The term gamelan (also gangsa or gongsa) is used here to refer to single unified sets of instruments tuned to one of the two traditional Javanese musical scales (laras), sléndro (a five-tone scale) and pélog (a seven-tone scale). The two Javanese laras are tuning models rather than tuning standards, so each gamelan is tuned to a unique realization of one of these models. Such sets typically include dozens of instruments of various types, including ones with metal keys (metallophones), wooden keys (xylophones), and metal gongs with deep in-turned rims and a pronounced central knob. The largest of these gongs in a set is called the gong ageng (the great gong), and most gamelans in the palace have two of these impressive instruments. (See the Appendix for a listing and description of the various types of instruments found in palace gamelan sets.) A gamelan also displays a singular decorative motif on its wooden casings and racks.
A variety of types of gamelans, which can be differentiated from one another in terms of their instrumentation, tuning, repertoire, and ceremonial use, are found in the palace. A useful distinction can be made first between “archaic” gamelans and “common practice” gamelans.
Archaic gamelans, in addition to being old, include some instruments or versions of instruments that are not used in present-day gamelan practice while at the same time they lack several types of instruments that are now customary. Such gamelans were never meant to accommodate singing; some have tunings that, in comparison to modern norms, are in an atypically low register that does not complement the range of singers, while others do not even possess complete sléndro or pélog scales. Such gamelans have specific ceremonial functions and unique repertoires and performance practices associated with them. Their archaic nature is consciously preserved and effectively utilized in the palace context. Three types of archaic gamelans are found in the Yogyakarta palace: gamelan monggang, gamelan kodhok ngorèk, and gamelan sekati.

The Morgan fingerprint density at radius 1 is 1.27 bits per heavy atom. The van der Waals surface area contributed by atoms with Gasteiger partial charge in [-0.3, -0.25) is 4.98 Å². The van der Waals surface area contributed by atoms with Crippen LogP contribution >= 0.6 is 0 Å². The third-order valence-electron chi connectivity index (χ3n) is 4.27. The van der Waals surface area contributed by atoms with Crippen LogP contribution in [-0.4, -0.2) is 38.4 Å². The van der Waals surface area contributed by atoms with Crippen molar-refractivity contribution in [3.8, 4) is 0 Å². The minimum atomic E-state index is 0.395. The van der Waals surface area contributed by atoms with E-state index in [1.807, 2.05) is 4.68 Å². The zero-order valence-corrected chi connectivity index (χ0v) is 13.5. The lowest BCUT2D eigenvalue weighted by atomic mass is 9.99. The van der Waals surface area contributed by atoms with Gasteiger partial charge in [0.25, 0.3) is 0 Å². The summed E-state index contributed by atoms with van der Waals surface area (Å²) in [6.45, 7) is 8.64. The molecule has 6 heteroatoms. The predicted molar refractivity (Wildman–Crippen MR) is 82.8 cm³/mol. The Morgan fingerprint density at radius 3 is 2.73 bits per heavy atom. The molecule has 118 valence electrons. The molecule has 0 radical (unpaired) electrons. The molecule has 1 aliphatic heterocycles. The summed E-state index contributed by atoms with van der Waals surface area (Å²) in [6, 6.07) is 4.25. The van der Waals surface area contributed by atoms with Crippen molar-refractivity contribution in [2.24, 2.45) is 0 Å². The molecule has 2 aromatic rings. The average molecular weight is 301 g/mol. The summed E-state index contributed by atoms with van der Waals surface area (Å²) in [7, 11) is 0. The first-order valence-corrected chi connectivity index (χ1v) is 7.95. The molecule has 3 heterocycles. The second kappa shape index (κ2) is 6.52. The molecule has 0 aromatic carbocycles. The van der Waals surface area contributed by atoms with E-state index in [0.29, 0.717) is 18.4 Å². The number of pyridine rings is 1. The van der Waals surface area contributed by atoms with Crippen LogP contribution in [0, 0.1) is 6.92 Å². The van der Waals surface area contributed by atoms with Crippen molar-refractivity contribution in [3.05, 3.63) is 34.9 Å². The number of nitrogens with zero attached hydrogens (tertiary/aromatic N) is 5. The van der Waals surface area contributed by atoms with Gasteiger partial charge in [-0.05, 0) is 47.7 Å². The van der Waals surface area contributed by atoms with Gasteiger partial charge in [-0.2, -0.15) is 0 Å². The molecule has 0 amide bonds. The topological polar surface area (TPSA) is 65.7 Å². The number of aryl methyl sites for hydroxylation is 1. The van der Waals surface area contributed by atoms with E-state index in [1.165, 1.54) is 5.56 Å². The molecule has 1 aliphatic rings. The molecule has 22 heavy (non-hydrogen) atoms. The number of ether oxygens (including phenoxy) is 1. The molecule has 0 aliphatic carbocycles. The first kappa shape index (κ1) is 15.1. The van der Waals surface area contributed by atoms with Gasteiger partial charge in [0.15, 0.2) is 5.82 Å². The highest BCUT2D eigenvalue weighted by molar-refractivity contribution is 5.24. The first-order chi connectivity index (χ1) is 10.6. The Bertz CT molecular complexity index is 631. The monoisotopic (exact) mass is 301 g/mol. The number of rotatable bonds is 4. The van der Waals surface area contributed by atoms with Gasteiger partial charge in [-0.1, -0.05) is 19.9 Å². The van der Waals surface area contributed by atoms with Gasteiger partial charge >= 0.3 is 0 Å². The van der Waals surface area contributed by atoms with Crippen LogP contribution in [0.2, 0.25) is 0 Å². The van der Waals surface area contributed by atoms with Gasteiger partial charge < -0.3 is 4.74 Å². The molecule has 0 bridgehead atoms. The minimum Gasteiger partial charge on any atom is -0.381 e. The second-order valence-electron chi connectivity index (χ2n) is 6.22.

Common practice gamelans are those sets that are used for the performance of the large repertoire of central Javanese gamelan pieces (gendhings) with its associated performance practice. These ensembles can be used to accompany dance and puppet theatre and to provide music for listening pleasure. Their tuning is such that singing can be, and usually is, incorporated in their performance. Many of the older common practice gamelan sets found in the palace were constructed with instruments that have since fallen out of use (e.g., slentho and gambang gongsa; see the Appendix for descriptions). These same sets now include a number of instruments that have over time been added, some as replacements for obsolete instruments (e.g., the slenthem replaced the slentho around the turn of the 20th century), others as add-ons (e.g., gendèr panerus and the addition of many more kenong and kempul gongs than were originally constructed for a set). All but one of the common practice sets belonging to the palace that predate 1900--K.K. Pusparana--have undergone some modification to their original instrumentation.